Pulmonary rehabilitation and COPD

Department of Medicine and Family and Preventive Medicine, UCSD Medical Center #8377, University of California-San Diego, 200 W. Arbor Drive, San Diego, CA 92103, USA.
Seminars in Respiratory and Critical Care Medicine (Impact Factor: 2.71). 05/2005; 26(2):133-41. DOI: 10.1055/s-2005-869534
Source: PubMed


Pulmonary rehabilitation has been well established and increasingly recommended in disease management plans for patients with chronic obstructive pulmonary disease. Key elements include a multidisciplinary approach to care, focus on the individual patient, and attention to emotional and social as well as physical aspects of health. Appropriate candidates are symptomatic patients with chronic lung disease who are aware of their disability and motivated to participate actively in their own health care. Pulmonary rehabilitation has also been useful for patients with other types of chronic lung diseases. Program components include a careful patient evaluation, education, instruction in respiratory and chest physiotherapy techniques, exercise training, and psychosocial support. Benefits demonstrated in a growing body of evidence include improvement in symptoms, exercise tolerance, and quality of life and reduction in utilization of health care resources. Pulmonary rehabilitation has also been included as an adjunct to surgical programs such as lung transplantation and lung volume reduction surgery.

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    • "The results of this study indicate that symptoms are very important to patients' subjective health status, which in turn supports the view that a pulmonary rehabilitation programme focusing on the management of symptoms, such as breathlessness, anxiety, and depression, is required to alleviate symptoms and increase subjective health status[55]. "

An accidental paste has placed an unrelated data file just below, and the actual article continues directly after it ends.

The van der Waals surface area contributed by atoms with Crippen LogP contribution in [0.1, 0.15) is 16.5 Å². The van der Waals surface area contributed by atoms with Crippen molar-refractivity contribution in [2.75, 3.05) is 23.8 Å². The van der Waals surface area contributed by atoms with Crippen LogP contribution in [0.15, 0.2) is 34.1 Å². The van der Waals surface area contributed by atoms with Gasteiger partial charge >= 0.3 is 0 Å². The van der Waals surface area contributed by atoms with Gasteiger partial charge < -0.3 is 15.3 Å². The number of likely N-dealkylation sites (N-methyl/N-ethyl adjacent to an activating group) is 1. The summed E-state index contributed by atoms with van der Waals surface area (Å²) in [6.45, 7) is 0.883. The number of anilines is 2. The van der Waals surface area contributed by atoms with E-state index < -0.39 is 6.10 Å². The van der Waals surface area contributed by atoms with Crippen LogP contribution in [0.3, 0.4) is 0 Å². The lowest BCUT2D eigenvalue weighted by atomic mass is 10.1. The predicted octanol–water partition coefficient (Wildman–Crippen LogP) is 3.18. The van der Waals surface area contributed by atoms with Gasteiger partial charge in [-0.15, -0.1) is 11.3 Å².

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    ABSTRACT: Subjective health status is the result of an interaction between physiological and psychosocial factors in patients with chronic obstructive pulmonary disease (COPD). However, there is little understanding of multivariate explanations of subjective health status in COPD. The purpose of this study was to explore what determines subjective health status in COPD by evaluating the relationships between background variables such as age and sex, predicted FEV1%, oxygen saturation, breathlessness, anxiety and depression, exercise capacity, and physical and mental health. This study had a cross-sectional design, and included 100 COPD patients (51% men, mean age 66.1 years). Lung function was assessed by predicted FEV1%, oxygen saturation by transcutaneous pulse oximeter, symptoms with the St George Respiratory Questionnaire and the Hospital Anxiety and Depression Scale, physical function with the Incremental Shuttle Walking Test, and subjective health status with the SF-36 health survey. Linear regression analysis was used. Older patients reported less breathlessness and women reported more anxiety (p < 0.050). Women, older patients, those with lower predicted FEV1%, and those with greater depression had lower physical function (p < 0.050). Patients with higher predicted FEV1%, those with more breathlessness, and those with more anxiety or depression reported lower subjective health status (p < 0.050). Symptoms explained the greatest variance in subjective health status (35%-51%). Symptoms are more important for the subjective health status of patients with COPD than demographics, physiological variables, or physical function. These findings should be considered in the treatment and care of these patients.